Family History Moment: Old Brass Plaques Expand Research
Contributed By Sarah Adelaide Weaver Cowles, Salt Lake Granite Stake
- Two brass plaques on an English church wall unveiled lost family history.
- Utah researchers contacted parish officials to find the plaques.
- Family researchers located a 1634 heraldic pedigree of the Clarke family.
Two old brass plaques on the wall of an English church recently expanded our family history and made it possible for many of our deceased relatives to receive their temple ordinances.
Previous research and family traditions had suggested that the ancestors of Samuel Clark (1798–1885), a Mormon pioneer, went back to the Clarkes of Hertfordshire, England. However, the close relationships among many of the Clarke families of Hertfordshire were not well understood until recently.
In June 2016 volunteer researchers of the Samuel Clark Family Organization of Utah discovered an online source that mentioned there were two old brass plaques inside St. Peter’s church in Benington, Hertfordshire, which reportedly contained inscriptions about two Clarke families who had resided in the area during the 1500s.
Upon learning that these two brass plaques might still exist inside the church, Utah researchers contacted parish officials in Benington, who kindly took multiple photographs of the two plaques, which were “all but hidden from view these days by the organ which sits in front of them at an angle.” These brass inscriptions mentioned that a William Clarke had died in 1591 and that he was the fourth son of a George Clarke, and that a John Clarke had died in 1604 and that he was married to an Edith Cole, by whom he had a son Willm and three daughters named Anne, Edith, and Elizabeth.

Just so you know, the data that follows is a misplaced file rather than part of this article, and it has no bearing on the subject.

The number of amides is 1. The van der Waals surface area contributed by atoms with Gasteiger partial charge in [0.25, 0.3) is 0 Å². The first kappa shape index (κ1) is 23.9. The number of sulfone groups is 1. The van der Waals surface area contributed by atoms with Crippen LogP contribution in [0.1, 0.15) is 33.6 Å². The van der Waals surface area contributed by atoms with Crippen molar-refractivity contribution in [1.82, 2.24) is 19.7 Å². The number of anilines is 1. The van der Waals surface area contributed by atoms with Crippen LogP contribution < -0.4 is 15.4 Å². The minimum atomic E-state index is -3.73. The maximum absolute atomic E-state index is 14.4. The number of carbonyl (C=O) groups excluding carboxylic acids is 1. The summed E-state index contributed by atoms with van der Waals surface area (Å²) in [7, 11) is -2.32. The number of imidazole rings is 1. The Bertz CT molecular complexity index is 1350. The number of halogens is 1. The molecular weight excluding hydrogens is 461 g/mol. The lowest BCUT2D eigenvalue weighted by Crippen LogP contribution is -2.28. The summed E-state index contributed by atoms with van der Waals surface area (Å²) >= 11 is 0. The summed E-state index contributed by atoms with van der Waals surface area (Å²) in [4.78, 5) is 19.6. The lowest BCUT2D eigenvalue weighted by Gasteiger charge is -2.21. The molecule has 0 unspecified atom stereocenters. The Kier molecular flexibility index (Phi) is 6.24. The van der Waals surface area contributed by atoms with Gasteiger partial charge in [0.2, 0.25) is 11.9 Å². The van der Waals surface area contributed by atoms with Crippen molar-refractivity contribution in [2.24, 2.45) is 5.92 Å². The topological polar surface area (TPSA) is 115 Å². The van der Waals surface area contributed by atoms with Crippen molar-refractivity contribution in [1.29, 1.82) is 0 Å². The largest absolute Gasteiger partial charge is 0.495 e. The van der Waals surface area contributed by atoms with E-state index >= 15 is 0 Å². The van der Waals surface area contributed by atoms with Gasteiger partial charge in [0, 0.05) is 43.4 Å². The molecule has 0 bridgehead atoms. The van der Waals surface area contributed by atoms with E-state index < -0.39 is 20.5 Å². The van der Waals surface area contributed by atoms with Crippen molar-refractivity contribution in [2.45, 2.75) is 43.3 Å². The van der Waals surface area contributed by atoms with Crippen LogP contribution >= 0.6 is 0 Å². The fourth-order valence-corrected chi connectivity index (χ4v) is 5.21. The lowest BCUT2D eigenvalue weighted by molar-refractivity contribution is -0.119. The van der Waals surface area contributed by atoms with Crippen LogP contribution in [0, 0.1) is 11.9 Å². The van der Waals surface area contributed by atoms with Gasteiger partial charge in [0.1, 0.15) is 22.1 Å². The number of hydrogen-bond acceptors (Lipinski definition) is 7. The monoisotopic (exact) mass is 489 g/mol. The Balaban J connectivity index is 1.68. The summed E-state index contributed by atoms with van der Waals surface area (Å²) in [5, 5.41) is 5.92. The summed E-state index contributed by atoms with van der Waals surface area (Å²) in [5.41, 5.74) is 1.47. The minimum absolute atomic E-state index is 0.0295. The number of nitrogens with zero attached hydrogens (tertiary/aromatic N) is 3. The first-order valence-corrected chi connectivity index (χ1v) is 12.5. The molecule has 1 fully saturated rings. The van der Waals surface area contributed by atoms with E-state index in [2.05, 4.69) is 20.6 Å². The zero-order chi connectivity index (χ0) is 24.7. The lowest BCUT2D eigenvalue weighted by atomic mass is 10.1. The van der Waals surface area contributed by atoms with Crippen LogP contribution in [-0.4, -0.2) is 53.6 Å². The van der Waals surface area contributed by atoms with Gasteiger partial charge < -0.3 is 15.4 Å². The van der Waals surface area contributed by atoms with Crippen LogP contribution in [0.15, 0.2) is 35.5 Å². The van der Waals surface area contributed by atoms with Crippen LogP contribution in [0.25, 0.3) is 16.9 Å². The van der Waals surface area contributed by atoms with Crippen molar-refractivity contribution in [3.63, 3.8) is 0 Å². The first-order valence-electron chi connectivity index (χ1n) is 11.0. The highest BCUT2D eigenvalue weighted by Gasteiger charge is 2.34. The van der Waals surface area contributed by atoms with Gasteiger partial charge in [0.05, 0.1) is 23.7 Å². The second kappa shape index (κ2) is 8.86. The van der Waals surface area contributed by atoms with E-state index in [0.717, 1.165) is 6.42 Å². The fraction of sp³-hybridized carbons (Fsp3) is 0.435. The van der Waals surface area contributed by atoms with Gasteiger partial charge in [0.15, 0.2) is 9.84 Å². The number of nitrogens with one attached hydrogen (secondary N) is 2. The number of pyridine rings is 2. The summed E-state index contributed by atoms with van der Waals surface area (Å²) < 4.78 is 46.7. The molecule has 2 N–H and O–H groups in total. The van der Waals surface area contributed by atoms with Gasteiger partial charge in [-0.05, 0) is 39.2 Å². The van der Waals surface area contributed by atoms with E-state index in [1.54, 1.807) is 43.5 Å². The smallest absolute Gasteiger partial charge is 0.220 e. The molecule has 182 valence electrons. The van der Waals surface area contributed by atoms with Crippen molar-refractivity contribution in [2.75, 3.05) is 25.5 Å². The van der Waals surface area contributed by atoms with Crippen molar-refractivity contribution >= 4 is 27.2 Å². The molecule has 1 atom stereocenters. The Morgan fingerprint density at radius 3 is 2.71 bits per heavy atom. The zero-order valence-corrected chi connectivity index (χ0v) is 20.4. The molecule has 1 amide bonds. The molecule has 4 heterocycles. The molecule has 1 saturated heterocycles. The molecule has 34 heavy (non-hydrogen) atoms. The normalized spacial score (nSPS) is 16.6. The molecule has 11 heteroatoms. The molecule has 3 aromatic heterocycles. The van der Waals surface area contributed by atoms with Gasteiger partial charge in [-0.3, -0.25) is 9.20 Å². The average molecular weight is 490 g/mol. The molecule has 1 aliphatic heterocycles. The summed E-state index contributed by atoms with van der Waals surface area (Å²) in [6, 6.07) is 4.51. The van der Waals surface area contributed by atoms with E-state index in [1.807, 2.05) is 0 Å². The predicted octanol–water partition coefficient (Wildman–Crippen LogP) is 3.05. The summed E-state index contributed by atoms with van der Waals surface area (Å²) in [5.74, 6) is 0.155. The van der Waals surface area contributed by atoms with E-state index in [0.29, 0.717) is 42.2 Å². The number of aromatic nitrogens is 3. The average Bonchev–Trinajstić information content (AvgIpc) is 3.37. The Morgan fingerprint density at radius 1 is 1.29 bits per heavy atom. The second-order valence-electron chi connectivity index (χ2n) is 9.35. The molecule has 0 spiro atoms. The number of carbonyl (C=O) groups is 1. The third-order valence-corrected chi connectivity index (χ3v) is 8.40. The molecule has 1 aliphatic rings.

Recognizing that the Clarkes mentioned in the brass plaques must have been notable individuals within their communities, family researchers were soon able to locate a 1634 heraldic pedigree of the Clarke family that listed the ancestors and relatives of these two families back to the 1400s.
Using parish registers and wills listed on FamilySearch and its partner sites, family researchers then combined the information from the brass inscriptions and heraldic pedigree to identify and connect multiple Clarke families in Hertfordshire. Within a few weeks these efforts resulted in dozens of early Clarke family members being listed on FamilySearch and their needed temple ordinances produced.
Thanks to today’s powerful search engines and online sources, that which once took many years to discover now takes only a few weeks or months to find. In fact, one Clark family member recently said, “Our family history research is now easier than ever before because of FamilySearch and its website partners.”
—Sarah Adelaide Weaver Cowles, Salt Lake Granite Stake